1, My Mom’s preferred device is a traditional desktop – here she is out of her comfort zone on a laptop but after one week is starting to get the hang of it. Which is helpful for my sanity in so many way…”Just press that THEN that and it will refresh!” …”It’s called Word – it’s the same on a laptop as your desktop!” ; “Just click here..!”- you get the picture. That said, she is on the technology and here are some of her clear preferences:

  • email is the beginning and the end. Indispensable.
  • typing via a keyboard is the only way to go. Touchscreens don’t cut it.
  • social media happens to someone else
  • smartphones are for calling people (imagine that!) and occasionally texting.
  • electronic games and gaming is the undiscovered country and holds no interest.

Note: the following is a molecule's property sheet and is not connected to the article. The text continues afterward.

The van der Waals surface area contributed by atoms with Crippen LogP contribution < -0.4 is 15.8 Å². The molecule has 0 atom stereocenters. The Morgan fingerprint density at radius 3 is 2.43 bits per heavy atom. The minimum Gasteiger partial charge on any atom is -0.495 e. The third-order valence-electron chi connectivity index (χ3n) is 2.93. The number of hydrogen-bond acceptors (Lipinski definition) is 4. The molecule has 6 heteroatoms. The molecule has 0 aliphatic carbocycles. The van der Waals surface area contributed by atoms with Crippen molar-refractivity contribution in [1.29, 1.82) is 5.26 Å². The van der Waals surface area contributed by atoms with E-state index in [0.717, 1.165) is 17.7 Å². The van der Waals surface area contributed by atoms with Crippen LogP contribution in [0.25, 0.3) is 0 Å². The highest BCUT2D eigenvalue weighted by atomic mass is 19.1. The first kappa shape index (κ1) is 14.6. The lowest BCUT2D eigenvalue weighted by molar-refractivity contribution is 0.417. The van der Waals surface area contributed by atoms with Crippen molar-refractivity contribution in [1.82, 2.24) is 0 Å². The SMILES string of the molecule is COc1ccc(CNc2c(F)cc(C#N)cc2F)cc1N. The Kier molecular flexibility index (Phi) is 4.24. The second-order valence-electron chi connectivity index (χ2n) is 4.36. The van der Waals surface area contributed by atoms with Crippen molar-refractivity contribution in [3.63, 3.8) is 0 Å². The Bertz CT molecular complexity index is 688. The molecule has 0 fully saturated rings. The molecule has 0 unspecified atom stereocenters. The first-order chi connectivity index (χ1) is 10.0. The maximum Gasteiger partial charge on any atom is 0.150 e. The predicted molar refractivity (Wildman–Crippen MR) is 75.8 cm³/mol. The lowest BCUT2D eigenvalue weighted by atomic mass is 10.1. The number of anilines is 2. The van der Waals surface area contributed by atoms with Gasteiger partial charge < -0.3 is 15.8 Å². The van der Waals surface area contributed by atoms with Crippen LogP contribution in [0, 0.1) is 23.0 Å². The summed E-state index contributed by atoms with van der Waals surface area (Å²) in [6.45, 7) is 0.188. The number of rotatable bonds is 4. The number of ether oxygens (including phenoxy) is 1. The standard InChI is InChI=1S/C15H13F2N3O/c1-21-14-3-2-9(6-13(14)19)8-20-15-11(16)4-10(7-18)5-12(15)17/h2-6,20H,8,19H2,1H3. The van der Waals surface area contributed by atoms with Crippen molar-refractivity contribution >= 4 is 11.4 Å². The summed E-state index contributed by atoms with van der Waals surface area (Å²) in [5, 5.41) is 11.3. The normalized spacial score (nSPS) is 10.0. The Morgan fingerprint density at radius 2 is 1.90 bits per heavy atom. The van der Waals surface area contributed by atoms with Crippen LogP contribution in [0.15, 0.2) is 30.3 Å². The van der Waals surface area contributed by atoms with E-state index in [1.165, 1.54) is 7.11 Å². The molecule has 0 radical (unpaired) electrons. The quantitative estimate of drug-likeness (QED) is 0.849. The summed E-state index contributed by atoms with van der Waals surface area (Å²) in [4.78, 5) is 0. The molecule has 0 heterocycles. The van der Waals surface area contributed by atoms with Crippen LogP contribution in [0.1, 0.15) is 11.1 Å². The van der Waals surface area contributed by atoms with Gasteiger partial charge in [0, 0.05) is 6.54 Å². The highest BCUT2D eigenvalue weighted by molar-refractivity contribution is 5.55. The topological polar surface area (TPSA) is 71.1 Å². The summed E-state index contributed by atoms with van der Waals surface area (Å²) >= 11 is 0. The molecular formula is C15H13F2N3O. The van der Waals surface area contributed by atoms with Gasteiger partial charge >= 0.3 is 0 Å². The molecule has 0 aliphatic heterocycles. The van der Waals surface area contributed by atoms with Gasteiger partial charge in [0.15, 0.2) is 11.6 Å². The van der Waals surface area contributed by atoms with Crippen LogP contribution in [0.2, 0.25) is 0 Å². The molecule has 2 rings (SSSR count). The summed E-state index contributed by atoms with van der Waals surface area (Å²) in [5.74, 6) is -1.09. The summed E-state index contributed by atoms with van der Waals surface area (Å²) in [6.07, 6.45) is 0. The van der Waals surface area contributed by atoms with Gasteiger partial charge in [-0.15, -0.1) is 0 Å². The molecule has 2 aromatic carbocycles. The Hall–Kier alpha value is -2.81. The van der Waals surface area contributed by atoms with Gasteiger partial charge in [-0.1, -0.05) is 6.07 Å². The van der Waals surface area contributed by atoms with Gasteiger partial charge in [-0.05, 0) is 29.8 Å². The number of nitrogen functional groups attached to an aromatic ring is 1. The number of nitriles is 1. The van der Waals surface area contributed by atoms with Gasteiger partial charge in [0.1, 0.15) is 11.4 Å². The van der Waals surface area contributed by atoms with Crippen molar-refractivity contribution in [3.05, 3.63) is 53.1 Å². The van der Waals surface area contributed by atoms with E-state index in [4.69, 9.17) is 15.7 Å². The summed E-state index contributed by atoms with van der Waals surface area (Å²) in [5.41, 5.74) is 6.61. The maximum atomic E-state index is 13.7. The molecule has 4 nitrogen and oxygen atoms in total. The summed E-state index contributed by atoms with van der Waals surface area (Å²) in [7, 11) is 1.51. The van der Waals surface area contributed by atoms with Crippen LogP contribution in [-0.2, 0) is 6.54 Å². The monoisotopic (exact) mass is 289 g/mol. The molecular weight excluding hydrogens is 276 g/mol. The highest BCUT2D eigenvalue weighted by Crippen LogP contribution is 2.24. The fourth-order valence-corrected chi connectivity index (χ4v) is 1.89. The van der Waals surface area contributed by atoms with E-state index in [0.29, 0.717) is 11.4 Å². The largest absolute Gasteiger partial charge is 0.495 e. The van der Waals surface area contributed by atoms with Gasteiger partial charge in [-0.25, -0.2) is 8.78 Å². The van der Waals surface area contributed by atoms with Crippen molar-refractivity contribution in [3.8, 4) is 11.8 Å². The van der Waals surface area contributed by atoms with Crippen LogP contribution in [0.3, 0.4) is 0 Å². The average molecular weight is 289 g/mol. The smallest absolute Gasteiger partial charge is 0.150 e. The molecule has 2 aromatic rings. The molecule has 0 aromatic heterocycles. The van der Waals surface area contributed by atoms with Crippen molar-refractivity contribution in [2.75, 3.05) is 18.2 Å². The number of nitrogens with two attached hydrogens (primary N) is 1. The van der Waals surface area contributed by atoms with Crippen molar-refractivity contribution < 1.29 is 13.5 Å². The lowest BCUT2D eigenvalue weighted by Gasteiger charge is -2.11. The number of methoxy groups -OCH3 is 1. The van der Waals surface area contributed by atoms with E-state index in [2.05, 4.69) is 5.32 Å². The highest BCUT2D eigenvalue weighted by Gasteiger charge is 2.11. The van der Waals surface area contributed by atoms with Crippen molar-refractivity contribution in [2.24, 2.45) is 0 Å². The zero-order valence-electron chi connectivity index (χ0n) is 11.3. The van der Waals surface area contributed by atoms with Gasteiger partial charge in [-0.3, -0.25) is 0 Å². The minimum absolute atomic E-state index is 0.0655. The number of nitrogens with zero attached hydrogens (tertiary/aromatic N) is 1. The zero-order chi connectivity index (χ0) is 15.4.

• kids can do anything with technology so useful to have around

2, My kids are comfortable on any device be it ipod, my wife’s iphone, my galaxy, tablets and laptops. But there are clear preferences and differences when compared to my Mom – perhaps unsurprisingly!

  • They prefer ipod / iphone and it’s for gaming and instant messaging
  • Whatsapp groups and Hangouts – so easy
  • email is in case of emergencies, homework or thank you messages J
  • they do all their homework on line through the laptop and submit automatically. Everything is on auto back-up. They can online chat with their teachers and colleagues in a protected environment.
  • It’s how they work, play and communicate
  • Touch screen rules – keyboards are for homework only!
  • My daughter embraces a wider range of technologies to communicate with her friends than my son (she is 18 months older)
  • They curate music / interests etc and can link their devices to other devices in our home (ie TV, speakers etc)